Precautions after total joint replacement surgery are safety measures. Safety measures are guidelines to help your joint heal properly and help you avoid injury after surgery.
What do I need to know about putting weight on the new joint?
Right after surgery, your new joint is not able to hold your weight. Your caregiver will tell you how much weight you can put on your joint. Over time, your caregiver will increase the amount of weight your joint can bear. Your joint can loosen and move out of place if you put too much weight on it. Follow your caregiver’s instructions on how much weight you should put on your joint. Use crutches, a cane, or a walker to help you move around more easily and help prevent a fall.
What do I need to know about climbing stairs?
Climb stairs one at a time. Step up with the same foot each time. Do not switch feet for each stair. You may need to use crutches or a cane to help you go up or down stairs. Always follow safety measures for climbing stairs.
What do I need to know about body positioning?
- Sit in chairs that have seats at least as high as your knees.
- Use a special seat extender to raise your toilet seat at least as high as your knees.
- Do not cross or twist your legs.
- Do not bend at your waist to pick things up. Use a tool to help you grab objects.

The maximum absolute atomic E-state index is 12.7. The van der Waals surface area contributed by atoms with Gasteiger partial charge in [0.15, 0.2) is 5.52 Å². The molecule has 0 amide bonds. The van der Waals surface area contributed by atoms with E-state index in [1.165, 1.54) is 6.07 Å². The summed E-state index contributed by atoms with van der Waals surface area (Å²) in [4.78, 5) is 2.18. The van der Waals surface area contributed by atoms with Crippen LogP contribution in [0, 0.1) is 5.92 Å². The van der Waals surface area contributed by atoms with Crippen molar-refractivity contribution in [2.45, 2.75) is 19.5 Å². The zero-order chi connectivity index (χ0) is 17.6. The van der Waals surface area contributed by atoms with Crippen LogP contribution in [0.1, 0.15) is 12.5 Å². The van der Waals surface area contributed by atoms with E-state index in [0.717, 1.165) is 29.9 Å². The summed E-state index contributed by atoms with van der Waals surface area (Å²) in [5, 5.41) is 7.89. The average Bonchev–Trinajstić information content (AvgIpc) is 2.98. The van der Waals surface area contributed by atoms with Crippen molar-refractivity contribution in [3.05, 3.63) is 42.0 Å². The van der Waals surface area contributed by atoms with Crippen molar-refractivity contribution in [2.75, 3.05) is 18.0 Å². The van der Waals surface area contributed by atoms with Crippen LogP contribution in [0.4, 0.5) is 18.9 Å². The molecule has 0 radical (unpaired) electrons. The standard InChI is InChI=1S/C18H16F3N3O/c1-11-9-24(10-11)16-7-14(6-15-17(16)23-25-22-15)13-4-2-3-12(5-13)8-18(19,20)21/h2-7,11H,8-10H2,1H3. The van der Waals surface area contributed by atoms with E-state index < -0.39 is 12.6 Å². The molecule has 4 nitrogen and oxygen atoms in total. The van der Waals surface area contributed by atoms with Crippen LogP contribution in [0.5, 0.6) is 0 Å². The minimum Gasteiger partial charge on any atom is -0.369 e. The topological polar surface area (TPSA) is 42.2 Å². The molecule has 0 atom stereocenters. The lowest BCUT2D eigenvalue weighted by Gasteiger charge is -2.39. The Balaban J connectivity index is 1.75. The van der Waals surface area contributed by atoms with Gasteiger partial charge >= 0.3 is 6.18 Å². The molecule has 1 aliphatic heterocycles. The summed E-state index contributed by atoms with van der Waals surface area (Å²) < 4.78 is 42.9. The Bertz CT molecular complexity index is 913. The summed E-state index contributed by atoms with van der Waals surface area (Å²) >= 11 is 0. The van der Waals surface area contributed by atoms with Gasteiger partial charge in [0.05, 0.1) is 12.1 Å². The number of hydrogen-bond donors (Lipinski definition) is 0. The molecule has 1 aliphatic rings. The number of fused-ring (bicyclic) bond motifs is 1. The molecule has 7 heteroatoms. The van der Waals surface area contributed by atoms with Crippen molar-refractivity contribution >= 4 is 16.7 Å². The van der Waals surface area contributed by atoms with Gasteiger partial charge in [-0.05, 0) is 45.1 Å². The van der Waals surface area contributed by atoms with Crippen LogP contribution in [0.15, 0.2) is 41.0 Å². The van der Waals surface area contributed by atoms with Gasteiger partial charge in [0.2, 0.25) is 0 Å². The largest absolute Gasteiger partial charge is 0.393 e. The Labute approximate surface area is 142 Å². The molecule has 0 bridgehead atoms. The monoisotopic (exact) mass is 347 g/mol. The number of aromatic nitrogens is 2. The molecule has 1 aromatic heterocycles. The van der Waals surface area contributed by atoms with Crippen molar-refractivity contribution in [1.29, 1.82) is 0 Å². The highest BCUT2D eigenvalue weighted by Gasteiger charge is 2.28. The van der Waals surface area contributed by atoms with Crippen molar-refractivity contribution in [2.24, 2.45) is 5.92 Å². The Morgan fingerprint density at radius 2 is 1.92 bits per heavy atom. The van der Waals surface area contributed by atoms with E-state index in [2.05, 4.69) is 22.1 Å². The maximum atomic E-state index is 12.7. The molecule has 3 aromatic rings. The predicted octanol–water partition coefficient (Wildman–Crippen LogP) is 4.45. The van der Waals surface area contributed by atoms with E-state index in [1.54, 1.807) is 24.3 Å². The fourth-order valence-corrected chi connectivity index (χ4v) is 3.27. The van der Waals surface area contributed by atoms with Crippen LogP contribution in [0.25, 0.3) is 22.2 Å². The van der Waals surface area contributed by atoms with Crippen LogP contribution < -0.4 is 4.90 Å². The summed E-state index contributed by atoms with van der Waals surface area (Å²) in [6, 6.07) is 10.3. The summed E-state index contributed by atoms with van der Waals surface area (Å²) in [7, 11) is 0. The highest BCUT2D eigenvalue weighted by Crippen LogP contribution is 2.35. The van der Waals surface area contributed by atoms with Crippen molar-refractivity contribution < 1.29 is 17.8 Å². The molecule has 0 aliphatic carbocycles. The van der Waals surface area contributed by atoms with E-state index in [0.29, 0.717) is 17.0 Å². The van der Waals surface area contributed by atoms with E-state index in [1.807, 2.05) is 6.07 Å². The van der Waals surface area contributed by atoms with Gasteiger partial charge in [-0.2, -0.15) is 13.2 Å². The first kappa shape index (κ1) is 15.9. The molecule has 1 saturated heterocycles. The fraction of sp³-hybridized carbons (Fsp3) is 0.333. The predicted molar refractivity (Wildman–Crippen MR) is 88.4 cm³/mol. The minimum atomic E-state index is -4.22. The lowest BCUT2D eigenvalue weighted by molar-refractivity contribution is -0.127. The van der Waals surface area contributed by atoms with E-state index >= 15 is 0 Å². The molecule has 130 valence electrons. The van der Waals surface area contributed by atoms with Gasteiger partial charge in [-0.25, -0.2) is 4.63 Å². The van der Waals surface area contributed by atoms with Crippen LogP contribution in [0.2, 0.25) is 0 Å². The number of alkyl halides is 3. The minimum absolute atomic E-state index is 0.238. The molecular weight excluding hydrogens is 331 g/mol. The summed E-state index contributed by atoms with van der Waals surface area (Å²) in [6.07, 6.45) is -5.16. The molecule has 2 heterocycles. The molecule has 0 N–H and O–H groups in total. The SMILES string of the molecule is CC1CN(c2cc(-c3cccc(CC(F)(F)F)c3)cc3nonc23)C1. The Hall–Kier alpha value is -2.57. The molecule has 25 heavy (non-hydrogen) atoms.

- Do not sit for longer than 1 hour at a time.
- Do not lie on the side of your body that had surgery.
- Follow your caregiver’s instructions about using pillows to help position your body.
What do I need to know about activity?
Ask your caregiver when you can resume your normal daily activities. Ask when you can start to exercise and what exercises are best for you. Avoid activities and exercise that cause joint pain. You may need to see a physical or occupational therapist. These therapists teach you how to move safely with your new joint. They teach you activities and exercises that help make your bones and muscles stronger.
When should I seek immediate care?
Seek care immediately or call an orthopedician if:
- You fall.
- You have severe pain.
- One or both of your legs are red, warm, and swollen.
You have the right to help plan your care. Learn about your health condition and how it may be treated. Discuss treatment options with your caregivers to decide what care you want to receive. You always have the right to refuse treatment.